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Gender bias leads to lower-rated female films, researchers say

Gender bias leads to lower-rated female films
Though "Barbie" earned nearly $1.5 billion at the box office, its popularity has fizzled by awards season—and "Oppenheimer" leads Academy Awards nominations instead. A new UMD study on gender bias in movie reviews may explain why. Credit: "Barbie" image courtesy of Warner Brothers; "Oppenheimer" courtesy of Universal; collage by Valerie Morgan

"Barbie" might have won the dance-off against "Oppenheimer" at the box office, but a new Robert H. Smith School of Business study may explain why the hot-pink bubble burst well before this Oscar weekend.

Audiences give female-led films lower ratings, on average, but also disagree more on the quality of those films. In most cases, those movies make less money as well, according to the paper published in the Strategic Management Journal.

"'Barbie' is an anomaly," said Associate Professor of Management and Organization David Waguespack. "It's a female-led, major studio film that did very well (financially), even with a nontrivial number of people who said they really disliked it."

He and co-author Bryan Stroube Ph.D. '15, an assistant professor at London Business School, analyzed nearly 400 million consumer ratings on IMDB for 4,000 films released between 1992 and 2018. They found that men and women rated male-led movies similarly—but when it came to female-led films, male audiences were more likely to give them the worst scores, pulling down the mean.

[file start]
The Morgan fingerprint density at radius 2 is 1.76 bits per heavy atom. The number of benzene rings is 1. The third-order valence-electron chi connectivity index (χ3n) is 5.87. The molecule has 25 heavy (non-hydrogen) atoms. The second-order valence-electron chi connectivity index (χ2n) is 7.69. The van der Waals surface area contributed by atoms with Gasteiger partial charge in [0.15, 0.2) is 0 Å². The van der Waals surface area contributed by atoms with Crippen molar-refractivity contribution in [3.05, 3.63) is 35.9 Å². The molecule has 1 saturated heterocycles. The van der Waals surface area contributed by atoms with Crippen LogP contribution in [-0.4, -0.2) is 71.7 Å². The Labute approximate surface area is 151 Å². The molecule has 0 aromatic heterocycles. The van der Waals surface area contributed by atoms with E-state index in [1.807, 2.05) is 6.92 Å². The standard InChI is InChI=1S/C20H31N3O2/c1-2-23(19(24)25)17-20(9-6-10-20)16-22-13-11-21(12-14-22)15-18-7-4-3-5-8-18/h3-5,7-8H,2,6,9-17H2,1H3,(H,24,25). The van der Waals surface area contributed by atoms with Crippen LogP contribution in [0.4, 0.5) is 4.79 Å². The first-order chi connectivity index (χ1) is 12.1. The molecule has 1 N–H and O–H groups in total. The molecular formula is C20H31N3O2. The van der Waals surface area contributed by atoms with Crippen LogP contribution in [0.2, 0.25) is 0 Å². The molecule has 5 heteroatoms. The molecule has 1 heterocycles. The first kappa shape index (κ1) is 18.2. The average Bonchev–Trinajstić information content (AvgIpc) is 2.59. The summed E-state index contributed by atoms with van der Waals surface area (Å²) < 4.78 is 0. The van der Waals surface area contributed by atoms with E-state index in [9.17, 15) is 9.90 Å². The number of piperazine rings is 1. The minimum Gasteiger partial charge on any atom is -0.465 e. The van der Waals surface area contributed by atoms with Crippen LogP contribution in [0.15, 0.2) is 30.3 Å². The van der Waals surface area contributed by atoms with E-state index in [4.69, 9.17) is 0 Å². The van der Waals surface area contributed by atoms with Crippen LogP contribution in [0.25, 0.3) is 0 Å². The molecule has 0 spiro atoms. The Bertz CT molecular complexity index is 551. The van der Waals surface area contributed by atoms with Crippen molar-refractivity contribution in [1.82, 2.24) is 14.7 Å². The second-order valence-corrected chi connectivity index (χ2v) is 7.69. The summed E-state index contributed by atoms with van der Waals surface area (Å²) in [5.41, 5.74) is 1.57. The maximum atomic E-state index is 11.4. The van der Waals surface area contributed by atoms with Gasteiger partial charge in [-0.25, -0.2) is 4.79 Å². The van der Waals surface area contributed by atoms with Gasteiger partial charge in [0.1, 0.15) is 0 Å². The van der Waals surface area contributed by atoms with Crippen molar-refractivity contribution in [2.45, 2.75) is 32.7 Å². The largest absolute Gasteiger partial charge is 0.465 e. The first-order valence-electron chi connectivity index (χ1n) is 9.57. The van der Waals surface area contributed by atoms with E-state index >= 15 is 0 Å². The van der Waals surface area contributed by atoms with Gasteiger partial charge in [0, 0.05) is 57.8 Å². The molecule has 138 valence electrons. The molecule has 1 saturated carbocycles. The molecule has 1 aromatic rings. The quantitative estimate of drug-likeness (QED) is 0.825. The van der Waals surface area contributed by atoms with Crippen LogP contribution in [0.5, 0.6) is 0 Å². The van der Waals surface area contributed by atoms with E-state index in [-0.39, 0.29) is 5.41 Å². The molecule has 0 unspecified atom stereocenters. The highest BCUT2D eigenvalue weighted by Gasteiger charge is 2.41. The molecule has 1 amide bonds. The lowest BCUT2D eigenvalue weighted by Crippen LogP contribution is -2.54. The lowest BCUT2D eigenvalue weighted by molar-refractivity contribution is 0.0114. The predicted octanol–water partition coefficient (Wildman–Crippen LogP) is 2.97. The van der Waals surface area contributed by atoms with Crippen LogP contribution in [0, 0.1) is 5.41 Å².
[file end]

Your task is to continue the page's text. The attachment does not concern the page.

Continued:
"If the average is driven down by people giving it a '1' for a movie that people otherwise like, that's pretty misleading," Waguespack said.

That's what happened to "Barbie," starring Margot Robbie, which had a big spike at the lowest , in contrast to the Cillian Murphy-led "Oppenheimer," which had a more normal spread.

The differences could be ideologically driven. Some male reviewers' "ratings may not reflect their belief about the quality of the product at all," he said. "They just don't like the idea of it."

Since audience reviews may also be influenced by genre or production team, Waguespack and Stroube also used ChatGPT to generate 20 plausible movie plots with randomly assigned male and female leads and surveyed 800 people on much they thought they'd like the fake films and how eager they were to see them. The experiment confirmed that respondents were less likely to want to view female-led films.

But there's a bright spot to this gender-typing, too. Women give more top ratings to actress-led films, and independent studios, which don't have to appeal to the masses, earn higher revenue from those movies.

"If there's a significant number of people who love a movie, it doesn't matter if some people hate it," Waguespack said.

More information: Bryan K. Stroube et al, Status and consensus: Heterogeneity in audience evaluations of female- versus male-lead films, Strategic Management Journal (2024). DOI: 10.1002/smj.3575

Journal information: Strategic Management Journal

Citation: Gender bias leads to lower-rated female films, researchers say (2024, March 8) retrieved 18 May 2024 from https://phys.org/news/2024-03-gender-bias-female.html
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